Essays Biochem. 2015; 57: 43-55
        • Maxfield F.R.
        • van Meer G.
        Cholesterol, the central lipid of mammalian cells.
        Curr. Opin. Cell Biol. 2010; 22: 422-429
        • Kobayashi T.
        • Menon A.K.
        Transbilayer lipid asymmetry.
        Curr. Biol. 2018; 28: R386-R391
        • Steck T.L.
        • Lange Y.
        Transverse distribution of plasma membrane bilayer cholesterol: picking sides.
        Traffic. 2018; 19: 750-760
        • Courtney K.C.
        • Fung K.Y.
        • Maxfield F.R.
        • et al.
        Comment on 'Orthogonal lipid sensors identify transbilayer asymmetry of plasma membrane cholesterol'.
        Elife. 2018; 7
        • Browning K.L.
        • Lind T.K.
        • Maric S.
        • et al.
        Human lipoproteins at model cell membranes: effect of lipoprotein class on lipid exchange.
        Sci. Rep. 2017; 7: 7478
        • Meyer J.M.
        • Graf G.A.
        • van der Westhuyzen D.R.
        New developments in selective cholesteryl ester uptake.
        Curr. Opin. Lipidol. 2013; 24: 386-392
        • Acton S.
        • Rigotti A.
        • Landschulz K.T.
        • et al.
        Identification of scavenger receptor SR-BI as a high density lipoprotein receptor.
        Science (New York, N.Y). 1996; 271: 518-520
        • Brown M.S.
        • Goldstein J.L.
        A receptor-mediated pathway for cholesterol homeostasis.
        Science (New York, N.Y). 1986; 232: 34-47
        • Heeren J.
        • Beisiegel U.
        • Grewal T.
        Apolipoprotein E recycling: implications for dyslipidemia and atherosclerosis.
        Arterioscler. Thromb. Vasc. Biol. 2006; 26: 442-448
        • Mahley R.W.
        • Ji Z.S.
        Remnant lipoprotein metabolism: key pathways involving cell-surface heparan sulfate proteoglycans and apolipoprotein E.
        J. Lipid Res. 1999; 40: 1-16
        • Willnow T.E.
        • Hammes A.
        • Eaton S.
        Lipoproteins and their receptors in embryonic development: more than cholesterol clearance.
        Development. 2007; 134: 3239-3249
        • Lillis A.P.
        • Van Duyn L.B.
        • Murphy-Ullrich J.E.
        • et al.
        LDL receptor-related protein 1: unique tissue-specific functions revealed by selective gene knockout studies.
        Physiol. Rev. 2008; 88: 887-918
        • Zhang X.
        • Sessa W.C.
        • Fernandez-Hernando C.
        Endothelial transcytosis of lipoproteins in atherosclerosis.
        Front. Cardiovasc. Med. 2018; 5: 130
        • Rohrl C.
        • Meisslitzer-Ruppitsch C.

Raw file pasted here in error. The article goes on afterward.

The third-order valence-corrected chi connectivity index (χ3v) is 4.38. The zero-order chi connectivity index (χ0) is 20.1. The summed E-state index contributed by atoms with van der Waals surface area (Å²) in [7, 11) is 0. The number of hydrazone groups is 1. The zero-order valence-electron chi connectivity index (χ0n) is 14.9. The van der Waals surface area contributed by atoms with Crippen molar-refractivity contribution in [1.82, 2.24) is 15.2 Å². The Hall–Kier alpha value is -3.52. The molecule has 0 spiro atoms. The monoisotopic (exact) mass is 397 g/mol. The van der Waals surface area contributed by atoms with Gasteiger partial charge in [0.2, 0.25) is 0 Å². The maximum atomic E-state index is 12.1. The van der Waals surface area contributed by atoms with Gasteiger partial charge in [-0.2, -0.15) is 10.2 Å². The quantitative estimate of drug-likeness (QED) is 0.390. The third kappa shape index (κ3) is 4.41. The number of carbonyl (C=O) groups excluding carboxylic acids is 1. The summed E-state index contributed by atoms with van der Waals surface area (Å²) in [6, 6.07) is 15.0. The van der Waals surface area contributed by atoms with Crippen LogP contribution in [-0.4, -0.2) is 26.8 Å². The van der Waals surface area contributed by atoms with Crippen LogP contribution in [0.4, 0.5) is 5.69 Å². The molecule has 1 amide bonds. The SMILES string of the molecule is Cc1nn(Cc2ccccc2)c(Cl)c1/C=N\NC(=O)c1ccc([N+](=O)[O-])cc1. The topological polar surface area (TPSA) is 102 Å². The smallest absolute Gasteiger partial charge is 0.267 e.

• Bittman R.
        • et al.
        Combined light and electron microscopy using diaminobenzidine photooxidation to monitor trafficking of lipids derived from lipoprotein particles.
        Curr. Pharmaceut. Biotechnol. 2012; 13: 331-340
        • Rohrl C.
        • Pagler T.A.
        • Strobl W.
        • et al.
        Characterization of endocytic compartments after holo-high density lipoprotein particle uptake in HepG2 cells.
        Histochem. Cell Biol. 2010; 133: 261-272
        • Huang L.
        • Chambliss K.L.
        • Gao X.
        • et al.
        SR-B1 drives endothelial cell LDL transcytosis via DOCK4 to promote atherosclerosis.
        Nature. 2019 May; 569: 565-569
        • Phillips M.C.
        Molecular mechanisms of cellular cholesterol efflux.
        J. Biol. Chem. 2014; 289: 24020-24029
        • Raal F.J.
        • Hovingh G.K.
        • Catapano A.L.
        Familial hypercholesterolemia treatments: guidelines and new therapies.
        Atherosclerosis. 2018; 277: 483-492
        • Fuller M.
        • Dadoo O.
        • Serkis V.
        • et al.
        The effects of diet on occlusive coronary artery atherosclerosis and myocardial infarction in scavenger receptor class B, type 1/low-density lipoprotein receptor double knockout mice.
        Arterioscler. Thromb. Vasc. Biol. 2014; 34: 2394-2403
        • Liao J.
        • Gao M.
        • Wang M.
        • et al.
        Spontaneous and diet-aggravated hemolysis and its correction by probucol in SR-BI knockout mice with LDL-R deficiency.
        Biochem. Biophys. Res. Commun. 2015; 463: 48-53
        • Liao J.
        • Guo X.
        • Wang M.
        • et al.
        Scavenger receptor class B type 1 deletion led to coronary atherosclerosis and ischemic heart disease in low-density lipoprotein receptor knockout mice on modified western-type diet.
        J. Atheroscler. Thromb. 2017; 24: 133-146
        • Guo X.
        • Liao J.
        • Huang X.
        • et al.
        Reversal of adipose tissue loss by probucol in mice with deficiency of both scavenger receptor class B type 1 and LDL receptor on high fat diet.
        Biochem. Biophys. Res. Commun. 2018; 497: 930-936
        • Goldstein J.L.
        • Brown M.S.
        • Anderson R.G.
        • et al.
        Receptor-mediated endocytosis: concepts emerging from the LDL receptor system.
        Annu. Rev. Cell Biol. 1985; 1: 1-39
        • Goldstein J.L.
        • Brown M.S.
        The LDL receptor.
        Arterioscler. Thromb. Vasc. Biol. 2009; 29: 431-438
        • Heybrock S.
        • Kanerva K.
        • Meng Y.
        • et al.
        Lysosomal integral membrane protein-2 (LIMP-2/SCARB2) is involved in lysosomal cholesterol export.
        Nat. Commun. 2019; 10: 3521
        • Glass C.
        • Pittman R.C.